Of these three options, and even every other option imaginable, palm oil is the only one that really makes sense. First of all, from an environmental and social perspective: the yield of oil palm is quite simply exceptional because this plant produces fruit throughout the year. Substituting it with any other plant will inevitably take up far more agricultural land to obtain an equivalent volume of production, running the risk of exacerbating the environmental and social problems.
Secondly, from a nutritional point of view: while palm oil is criticised for containing 50% of saturated fat, which is associated with cardiovascular problems, coconut fat contains +/- 90% and shea butter about 45%. Even dairy butter, which nevertheless enjoys excellent press coverage in our part of the world, naturally contains about 67% saturated fat, cholesterol, and between 3 and 5% of trans fatty acids generated by the cow’s digestion. It isn’t therefore a matter of choice or prices: there is simply no credible alternative to replace palm oil at the current point in time.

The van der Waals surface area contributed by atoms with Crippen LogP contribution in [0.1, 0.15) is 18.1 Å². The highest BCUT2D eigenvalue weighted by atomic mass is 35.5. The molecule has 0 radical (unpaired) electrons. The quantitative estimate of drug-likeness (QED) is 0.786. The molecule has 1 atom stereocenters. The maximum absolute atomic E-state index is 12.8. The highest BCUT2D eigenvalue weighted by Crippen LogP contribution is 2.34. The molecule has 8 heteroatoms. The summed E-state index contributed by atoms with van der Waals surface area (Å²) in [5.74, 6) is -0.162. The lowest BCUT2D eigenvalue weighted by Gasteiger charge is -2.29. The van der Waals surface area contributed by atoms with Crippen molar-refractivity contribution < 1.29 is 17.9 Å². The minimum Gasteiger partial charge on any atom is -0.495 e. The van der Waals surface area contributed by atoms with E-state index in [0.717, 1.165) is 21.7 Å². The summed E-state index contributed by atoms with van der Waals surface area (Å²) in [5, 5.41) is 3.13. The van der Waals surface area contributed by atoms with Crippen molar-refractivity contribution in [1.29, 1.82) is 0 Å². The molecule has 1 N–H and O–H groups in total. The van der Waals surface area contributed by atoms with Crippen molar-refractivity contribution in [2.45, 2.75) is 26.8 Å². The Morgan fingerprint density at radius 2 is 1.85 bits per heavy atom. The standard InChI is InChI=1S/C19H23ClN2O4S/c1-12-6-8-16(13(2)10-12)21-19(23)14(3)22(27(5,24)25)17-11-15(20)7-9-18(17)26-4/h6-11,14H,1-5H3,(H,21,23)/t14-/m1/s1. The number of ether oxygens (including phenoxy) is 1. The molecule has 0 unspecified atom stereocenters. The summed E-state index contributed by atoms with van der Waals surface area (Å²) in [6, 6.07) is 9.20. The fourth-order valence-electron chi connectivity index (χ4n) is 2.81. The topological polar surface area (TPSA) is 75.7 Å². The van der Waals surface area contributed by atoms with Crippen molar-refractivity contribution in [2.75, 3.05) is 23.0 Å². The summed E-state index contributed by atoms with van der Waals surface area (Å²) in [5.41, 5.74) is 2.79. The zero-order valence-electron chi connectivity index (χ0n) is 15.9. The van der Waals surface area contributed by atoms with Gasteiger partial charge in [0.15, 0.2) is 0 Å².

This obviously does not mean either that this oil is miraculous and should be consumed without moderation, as a replacement for any other oil or fat. It remains a fat that has its qualities and its defects. For example it is very resistant to oxidation and can therefore be stored for a long time. It is also extremely resistant to high temperature cooking and is therefore frequently found in frying fats. It is devoid of any trans fatty acid in its natural state. And it gives a soft and creamy character in many applications.
However, it has a 50% saturated fat content, which is much higher than most liquid vegetable oils. In addition, its cultivation has become very intensive in Indonesia and Malaysia, as this oil provides a livelihood for local farmers and is now at the centre of much broader economic interests. The problem of deforestation is very real and we take this very seriously at Aigremont. But we believe that the regulation of farming methods, through a strict certification system, is a much more realistic and appropriate response than the empty statements made by some, notably through the labels “No Palm” that are increasingly found on numerous products. As such, ensuring a sustainable and controlled supply is one of our top priorities.